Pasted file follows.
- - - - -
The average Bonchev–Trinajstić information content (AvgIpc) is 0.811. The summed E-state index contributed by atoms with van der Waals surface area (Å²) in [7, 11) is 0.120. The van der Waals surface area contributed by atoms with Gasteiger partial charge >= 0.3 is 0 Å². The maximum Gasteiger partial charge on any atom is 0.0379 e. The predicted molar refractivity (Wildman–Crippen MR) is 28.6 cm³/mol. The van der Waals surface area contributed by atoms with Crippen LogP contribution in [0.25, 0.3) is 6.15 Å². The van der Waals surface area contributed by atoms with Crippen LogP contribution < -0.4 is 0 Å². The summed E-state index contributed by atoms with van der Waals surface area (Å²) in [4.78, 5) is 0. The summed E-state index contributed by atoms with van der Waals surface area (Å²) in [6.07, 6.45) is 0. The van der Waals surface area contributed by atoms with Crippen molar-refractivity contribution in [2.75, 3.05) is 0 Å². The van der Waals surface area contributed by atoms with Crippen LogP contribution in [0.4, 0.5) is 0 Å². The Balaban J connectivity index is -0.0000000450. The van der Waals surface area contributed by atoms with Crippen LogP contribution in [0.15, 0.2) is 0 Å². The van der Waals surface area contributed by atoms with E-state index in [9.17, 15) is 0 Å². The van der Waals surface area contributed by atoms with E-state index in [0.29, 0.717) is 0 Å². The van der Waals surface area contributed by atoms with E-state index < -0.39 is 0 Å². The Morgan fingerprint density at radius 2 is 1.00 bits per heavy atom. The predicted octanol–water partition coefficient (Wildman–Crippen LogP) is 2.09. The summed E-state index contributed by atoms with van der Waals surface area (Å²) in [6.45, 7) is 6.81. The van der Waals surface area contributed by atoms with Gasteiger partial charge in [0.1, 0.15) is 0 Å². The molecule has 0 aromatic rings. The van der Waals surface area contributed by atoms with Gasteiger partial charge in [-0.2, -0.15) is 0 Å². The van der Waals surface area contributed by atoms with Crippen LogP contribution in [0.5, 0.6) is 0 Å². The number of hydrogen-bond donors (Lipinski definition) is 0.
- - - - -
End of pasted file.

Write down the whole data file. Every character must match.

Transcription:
The average Bonchev–Trinajstić information content (AvgIpc) is 0.811. The summed E-state index contributed by atoms with van der Waals surface area (Å²) in [7, 11) is 0.120. The van der Waals surface area contributed by atoms with Gasteiger partial charge >= 0.3 is 0 Å². The maximum Gasteiger partial charge on any atom is 0.0379 e. The predicted molar refractivity (Wildman–Crippen MR) is 28.6 cm³/mol. The van der Waals surface area contributed by atoms with Crippen LogP contribution in [0.25, 0.3) is 6.15 Å². The van der Waals surface area contributed by atoms with Crippen LogP contribution < -0.4 is 0 Å². The summed E-state index contributed by atoms with van der Waals surface area (Å²) in [4.78, 5) is 0. The summed E-state index contributed by atoms with van der Waals surface area (Å²) in [6.07, 6.45) is 0. The van der Waals surface area contributed by atoms with Crippen molar-refractivity contribution in [2.75, 3.05) is 0 Å². The van der Waals surface area contributed by atoms with Crippen LogP contribution in [0.4, 0.5) is 0 Å². The Balaban J connectivity index is -0.0000000450. The van der Waals surface area contributed by atoms with Crippen LogP contribution in [0.15, 0.2) is 0 Å². The van der Waals surface area contributed by atoms with E-state index in [9.17, 15) is 0 Å². The van der Waals surface area contributed by atoms with E-state index in [0.29, 0.717) is 0 Å². The van der Waals surface area contributed by atoms with E-state index < -0.39 is 0 Å². The Morgan fingerprint density at radius 2 is 1.00 bits per heavy atom. The predicted octanol–water partition coefficient (Wildman–Crippen LogP) is 2.09. The summed E-state index contributed by atoms with van der Waals surface area (Å²) in [6.45, 7) is 6.81. The van der Waals surface area contributed by atoms with Gasteiger partial charge in [0.1, 0.15) is 0 Å². The molecule has 0 aromatic rings. The van der Waals surface area contributed by atoms with Gasteiger partial charge in [-0.2, -0.15) is 0 Å². The van der Waals surface area contributed by atoms with Crippen LogP contribution in [0.5, 0.6) is 0 Å². The number of hydrogen-bond donors (Lipinski definition) is 0.